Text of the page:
The singer-songwriter talks about her passion for camogie, growing up in Offaly and being the highest charting solo female ever on the Irish Homegrown chart
Born in Nigeria and raised in Offaly, Tolü Makay began her musical journey singing in her local church. She studied at NUI Galway and was doing a H. Dip at Trinity College Dublin in 2018 when she decided to pursue a full-time career in music. Her soulful cover of The Saw Doctors’ emigration anthem, N17, on RTÉ’s New Year’s Eve broadcast went viral and made her a household name overnight.
What’s your earliest memory?
A birthday on a beach in Nigeria and I got to sit on a horse.
What was the first book you loved?
Cirque du Freak by Darren Shan.
What’s your best holiday memory?
Barcelona, about three years ago, with amazing friends. Great food and great company.
Were you surprised by the reaction to your performance on New Year’s Eve?
Absolutely. I’ve never experienced anything like it in my life and it has just been positive feedback, which is lovely. It’s quite hard to understand it. I was the highest-charting female solo artist since the charts officially opened in Ireland — that’s insane!
Your performance of The Saw Doctors’ N17 was very polished and Graham Norton said it reduced him to “a sobbing mess”. Is it true you are taking acting classes?
I started last year with an acting school based in the UK, and they also have a branch in LA, so it’s all new. I suppose my performance skill comes from church and having to perform and sing, and being very in tune with what I’m singing. I have been doing that since I was 15.
Had you heard the N17 song before it was given to you to perform with the RTÉ Concert Orchestra?
It’s one of those songs you hear, but I hadn’t paid attention to the lyrics. The more I sang it, the truer it felt to me because the lyrics are so poignant. December is normally the time I go to Nigeria to see my entire family but last year I couldn’t, so that was a really sad time for me.
You moved to Ireland when you were five. What was it like growing up in Tullamore?
Offaly are really mad for their sports. When my mum was my age, she was scouted by an agency in America to play softball so she got us all into sport and the sport I loved the most was camogie. Camogie is just awesome to me. I find it really riveting. It was just everything, and I could kick a ball, catch a ball, swing a hurl and I could run. When I was younger, I trained with Tullamore Harriers and I was running 800m and long-distance. Nowadays I run for fitness and for mental heath, when my body is calling me to do so.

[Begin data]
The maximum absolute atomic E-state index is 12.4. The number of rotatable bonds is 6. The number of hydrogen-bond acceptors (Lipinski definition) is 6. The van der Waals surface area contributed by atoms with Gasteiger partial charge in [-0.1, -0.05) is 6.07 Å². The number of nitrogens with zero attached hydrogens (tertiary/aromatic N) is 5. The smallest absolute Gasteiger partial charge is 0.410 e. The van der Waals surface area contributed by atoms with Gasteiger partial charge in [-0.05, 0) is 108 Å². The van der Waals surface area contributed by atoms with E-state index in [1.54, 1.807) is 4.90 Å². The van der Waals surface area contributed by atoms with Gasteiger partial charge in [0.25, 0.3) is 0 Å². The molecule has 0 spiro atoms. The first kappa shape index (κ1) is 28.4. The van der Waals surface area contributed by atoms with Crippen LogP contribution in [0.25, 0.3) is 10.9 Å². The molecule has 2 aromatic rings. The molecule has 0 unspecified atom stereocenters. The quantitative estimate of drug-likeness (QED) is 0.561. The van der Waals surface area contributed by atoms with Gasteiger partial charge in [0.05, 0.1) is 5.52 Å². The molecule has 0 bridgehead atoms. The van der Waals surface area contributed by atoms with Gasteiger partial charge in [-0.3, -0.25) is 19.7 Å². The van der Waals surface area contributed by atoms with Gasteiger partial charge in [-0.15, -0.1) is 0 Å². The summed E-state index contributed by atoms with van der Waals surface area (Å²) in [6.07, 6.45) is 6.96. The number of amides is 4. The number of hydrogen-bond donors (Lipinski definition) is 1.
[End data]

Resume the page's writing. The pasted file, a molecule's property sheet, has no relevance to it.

How have you managed during lockdown?
I’ve kept very busy and focused on what brings joy and peace of mind to me. What happened last year with the pandemic and also the whole Black Lives Matter movement, and seeing some of my friends just getting heckled on Twitter... I felt that something had to be done and the mental health of Black artists in Ireland needs to be protected at all costs. I want to create events for the minority, just so they know they can have access to seek mental health therapy and they don’t need to bear these burdens by themselves.
How did you enjoy living and studying in Galway for three years?
Oh, I love Galway. It felt like it was a second home. It was small and big at the same time, and me growing up in Offaly, everyone knows each other, so being in Galway just felt quite familiar, and bigger. I got to meet more people, and people from different walks of life, so it felt comfortable. Back then, I was really into church, so I was at church quite often. I know it sounds boring but I was in the library most of the time. It was only into my last year that I got into music gigs. I went to the Róisín Dubh and I did an open mic.
What’s the first thing you’d do if you were Taoiseach?
I would do something about homelessness and rents.
What music are you listening to?
I’m currently listening to Sauti Sol, a Kenyan group that have won Grammys, and they are amazing.
Do you have daily rituals to help with your very busy work schedule?
One thing I always have to do is have a little prayer in the morning. It’s just a habit and I don’t feel good if I don’t. It’s for peace in my heart, protection, guidance for my day and for my loved ones and friends. I do it morning and night and during the day as well — I call them “check-ins”.
Who would you most like to go for a pint with?
The first person that pops into my head is Rihanna because I think she would be crazy and it would be fun.
What’s the best piece of advice you’ve been given?
There have been a few, but one that comes to mind is that I shouldn’t rush for things or go out of my way to get things. The more I work, the more things will just fall into place, so if I put my head down and keep working, the right people will find me.
If you had to choose only three adjectives to describe yourself, which would you choose?
Creative, caring and bubbly.
What is your greatest passion in life?
Singing and being able to connect with people — to relate to others and for them to be able to relate to me through music.
What is your most treasured possession?
It would be my mini studio and, not only that, I’d say my salt lamp, incense sticks and peace lily plant. They just help me stay calm.
What’s your guilty pleasure?
I just know people are going to say, “What are you doing?” — but my guilty pleasure would be watching shows like The Real Housewives of Atlanta.
What one piece of advice would you give your 18-year-old self?
Believe in yourself first. You don’t need someone else’s validation to live your life.
Do you believe in a God?
Yes. My understanding of what God is... is like everything that’s around us and within us at the same time.
Tolü’s debut EP, ‘Being’, is available on all digital platforms. See details of her upcoming tour in Dublin, Galway and Cork in June at tolumakay.com